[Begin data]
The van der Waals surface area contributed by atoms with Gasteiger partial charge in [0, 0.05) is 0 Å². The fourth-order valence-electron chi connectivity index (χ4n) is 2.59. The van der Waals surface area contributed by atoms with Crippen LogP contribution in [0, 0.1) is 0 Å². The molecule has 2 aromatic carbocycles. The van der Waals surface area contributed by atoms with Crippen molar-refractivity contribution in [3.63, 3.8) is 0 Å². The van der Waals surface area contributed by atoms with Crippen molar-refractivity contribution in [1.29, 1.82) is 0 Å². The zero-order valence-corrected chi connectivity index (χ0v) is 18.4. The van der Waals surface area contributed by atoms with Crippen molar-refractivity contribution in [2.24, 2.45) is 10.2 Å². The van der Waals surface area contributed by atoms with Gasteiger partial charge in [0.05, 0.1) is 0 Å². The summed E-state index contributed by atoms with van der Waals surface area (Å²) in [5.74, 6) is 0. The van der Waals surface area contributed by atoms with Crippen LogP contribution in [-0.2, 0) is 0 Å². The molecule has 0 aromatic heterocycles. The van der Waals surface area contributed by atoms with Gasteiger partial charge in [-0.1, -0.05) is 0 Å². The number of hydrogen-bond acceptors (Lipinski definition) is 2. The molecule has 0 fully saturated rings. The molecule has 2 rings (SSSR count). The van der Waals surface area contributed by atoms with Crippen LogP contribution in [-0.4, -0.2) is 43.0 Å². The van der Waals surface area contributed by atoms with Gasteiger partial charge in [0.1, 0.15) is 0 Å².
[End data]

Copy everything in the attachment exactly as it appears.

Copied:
The van der Waals surface area contributed by atoms with Gasteiger partial charge in [0, 0.05) is 0 Å². The fourth-order valence-electron chi connectivity index (χ4n) is 2.59. The van der Waals surface area contributed by atoms with Crippen LogP contribution in [0, 0.1) is 0 Å². The molecule has 2 aromatic carbocycles. The van der Waals surface area contributed by atoms with Crippen molar-refractivity contribution in [3.63, 3.8) is 0 Å². The van der Waals surface area contributed by atoms with Crippen molar-refractivity contribution in [1.29, 1.82) is 0 Å². The zero-order valence-corrected chi connectivity index (χ0v) is 18.4. The van der Waals surface area contributed by atoms with Crippen molar-refractivity contribution in [2.24, 2.45) is 10.2 Å². The van der Waals surface area contributed by atoms with Gasteiger partial charge in [0.05, 0.1) is 0 Å². The summed E-state index contributed by atoms with van der Waals surface area (Å²) in [5.74, 6) is 0. The van der Waals surface area contributed by atoms with Crippen LogP contribution in [-0.2, 0) is 0 Å². The molecule has 0 aromatic heterocycles. The van der Waals surface area contributed by atoms with Gasteiger partial charge in [-0.1, -0.05) is 0 Å². The number of hydrogen-bond acceptors (Lipinski definition) is 2. The molecule has 0 fully saturated rings. The molecule has 2 rings (SSSR count). The van der Waals surface area contributed by atoms with Crippen LogP contribution in [-0.4, -0.2) is 43.0 Å². The van der Waals surface area contributed by atoms with Gasteiger partial charge in [0.1, 0.15) is 0 Å².